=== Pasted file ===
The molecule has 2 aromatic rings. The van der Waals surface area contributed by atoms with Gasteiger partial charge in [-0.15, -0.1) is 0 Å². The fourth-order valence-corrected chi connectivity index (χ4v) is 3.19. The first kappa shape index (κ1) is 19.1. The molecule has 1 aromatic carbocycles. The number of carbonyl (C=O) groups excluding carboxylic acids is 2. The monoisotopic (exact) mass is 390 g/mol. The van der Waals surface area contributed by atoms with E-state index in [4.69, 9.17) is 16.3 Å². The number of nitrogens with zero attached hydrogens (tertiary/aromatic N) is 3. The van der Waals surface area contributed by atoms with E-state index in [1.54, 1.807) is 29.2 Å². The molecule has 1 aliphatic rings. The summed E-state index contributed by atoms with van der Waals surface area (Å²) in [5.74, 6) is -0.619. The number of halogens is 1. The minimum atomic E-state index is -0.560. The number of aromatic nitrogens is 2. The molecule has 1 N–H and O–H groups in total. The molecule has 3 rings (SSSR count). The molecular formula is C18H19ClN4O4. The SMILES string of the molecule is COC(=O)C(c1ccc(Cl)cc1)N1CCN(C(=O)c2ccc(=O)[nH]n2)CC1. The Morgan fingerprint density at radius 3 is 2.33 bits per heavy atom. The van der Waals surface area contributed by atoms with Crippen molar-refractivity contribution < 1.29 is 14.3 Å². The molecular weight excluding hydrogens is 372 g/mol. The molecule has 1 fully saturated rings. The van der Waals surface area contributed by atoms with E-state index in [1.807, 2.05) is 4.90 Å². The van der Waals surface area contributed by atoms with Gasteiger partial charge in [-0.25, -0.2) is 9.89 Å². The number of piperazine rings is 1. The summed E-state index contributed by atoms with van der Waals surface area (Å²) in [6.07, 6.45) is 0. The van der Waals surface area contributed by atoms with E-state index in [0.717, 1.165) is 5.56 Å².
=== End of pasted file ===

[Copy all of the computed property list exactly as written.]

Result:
The molecule has 2 aromatic rings. The van der Waals surface area contributed by atoms with Gasteiger partial charge in [-0.15, -0.1) is 0 Å². The fourth-order valence-corrected chi connectivity index (χ4v) is 3.19. The first kappa shape index (κ1) is 19.1. The molecule has 1 aromatic carbocycles. The number of carbonyl (C=O) groups excluding carboxylic acids is 2. The monoisotopic (exact) mass is 390 g/mol. The van der Waals surface area contributed by atoms with E-state index in [4.69, 9.17) is 16.3 Å². The number of nitrogens with zero attached hydrogens (tertiary/aromatic N) is 3. The van der Waals surface area contributed by atoms with E-state index in [1.54, 1.807) is 29.2 Å². The molecule has 1 aliphatic rings. The summed E-state index contributed by atoms with van der Waals surface area (Å²) in [5.74, 6) is -0.619. The number of halogens is 1. The minimum atomic E-state index is -0.560. The number of aromatic nitrogens is 2. The molecule has 1 N–H and O–H groups in total. The molecule has 3 rings (SSSR count). The molecular formula is C18H19ClN4O4. The SMILES string of the molecule is COC(=O)C(c1ccc(Cl)cc1)N1CCN(C(=O)c2ccc(=O)[nH]n2)CC1. The Morgan fingerprint density at radius 3 is 2.33 bits per heavy atom. The van der Waals surface area contributed by atoms with Crippen molar-refractivity contribution < 1.29 is 14.3 Å². The molecular weight excluding hydrogens is 372 g/mol. The molecule has 1 fully saturated rings. The van der Waals surface area contributed by atoms with E-state index in [1.807, 2.05) is 4.90 Å². The van der Waals surface area contributed by atoms with Gasteiger partial charge in [-0.25, -0.2) is 9.89 Å². The number of piperazine rings is 1. The summed E-state index contributed by atoms with van der Waals surface area (Å²) in [6.07, 6.45) is 0. The van der Waals surface area contributed by atoms with E-state index in [0.717, 1.165) is 5.56 Å².